Status epilepticus as a risk factor for postencephalitic parenchyma loss evaluated by ventricle brain ratio measurement on MR imaging

AJNR Am J Neuroradiol. 2006 Jun-Jul;27(6):1245-51.


Background and purpose: Cerebral atrophy following herpes simplex encephalitis has formerly been described. We aimed to quantify atrophy after encephalitis of various causes. Additional objectives were to define which initial or long-term clinical factors correlate with volume loss and to search for any correlate in global clinical outcome measures.

Methods: MR imaging was performed in 40 subjects in the acute stage of encephalitis and > or =6 months after onset of symptoms. The ventricle brain ratio (VBR) was measured on corresponding images from disease onset and follow-up, and the change in VBR (VBR delta) was calculated as a percentage value of the starting measure. Clinical outcome was evaluated by interview and neurologic examination and characterized by using an encephalitis-adapted version of the modified Rankin Scale.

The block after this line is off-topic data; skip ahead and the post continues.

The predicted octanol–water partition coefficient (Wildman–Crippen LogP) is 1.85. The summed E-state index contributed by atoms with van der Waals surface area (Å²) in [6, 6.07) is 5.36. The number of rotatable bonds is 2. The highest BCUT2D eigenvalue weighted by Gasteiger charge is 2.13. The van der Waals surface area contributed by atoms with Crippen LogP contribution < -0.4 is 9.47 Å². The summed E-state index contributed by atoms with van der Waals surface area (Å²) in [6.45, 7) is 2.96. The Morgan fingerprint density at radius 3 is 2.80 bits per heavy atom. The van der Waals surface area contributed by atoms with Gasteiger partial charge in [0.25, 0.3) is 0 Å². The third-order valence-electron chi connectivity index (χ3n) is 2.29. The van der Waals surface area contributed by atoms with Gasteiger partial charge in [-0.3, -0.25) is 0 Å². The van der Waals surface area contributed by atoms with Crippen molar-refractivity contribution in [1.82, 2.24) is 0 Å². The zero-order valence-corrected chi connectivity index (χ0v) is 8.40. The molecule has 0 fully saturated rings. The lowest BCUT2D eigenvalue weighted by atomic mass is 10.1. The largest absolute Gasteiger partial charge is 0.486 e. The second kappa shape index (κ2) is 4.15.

Results: The VBR delta ranged from -5%-102% (median, 5.93%; lower quartile, 1.8%; upper quartile, 14.55%; mean, 14.43%; SD, 23.75%). We found significant differences in the VBR delta between those patients who required intensive care (P = .027), had more than 2 epileptic seizures or a status epilepticus during the acute stage (P = 0.021), or developed postencephalitic epilepsy (P = .015) and their respective counter-subgroups. Three patients were rated to have unfavorable outcome (modified Rankin Scale, 3-5). Patients with unfavorable clinical outcomes tended to show greater VBR delta values, but a statistical evaluation was impossible because of small numbers.

Conclusion: More than 2 epileptic seizures or a status epilepticus during the acute stage of encephalitis is associated with a greater loss of parenchyma.

MeSH terms

  • Acute Disease
  • Adolescent
  • Adult
  • Aged
  • Atrophy
  • Brain / pathology*
  • Cerebral Ventricles / pathology*
  • Encephalitis / complications
  • Encephalitis / pathology*
  • Female
  • Humans
  • Magnetic Resonance Imaging*
  • Male
  • Middle Aged
  • Risk Factors
  • Status Epilepticus / complications*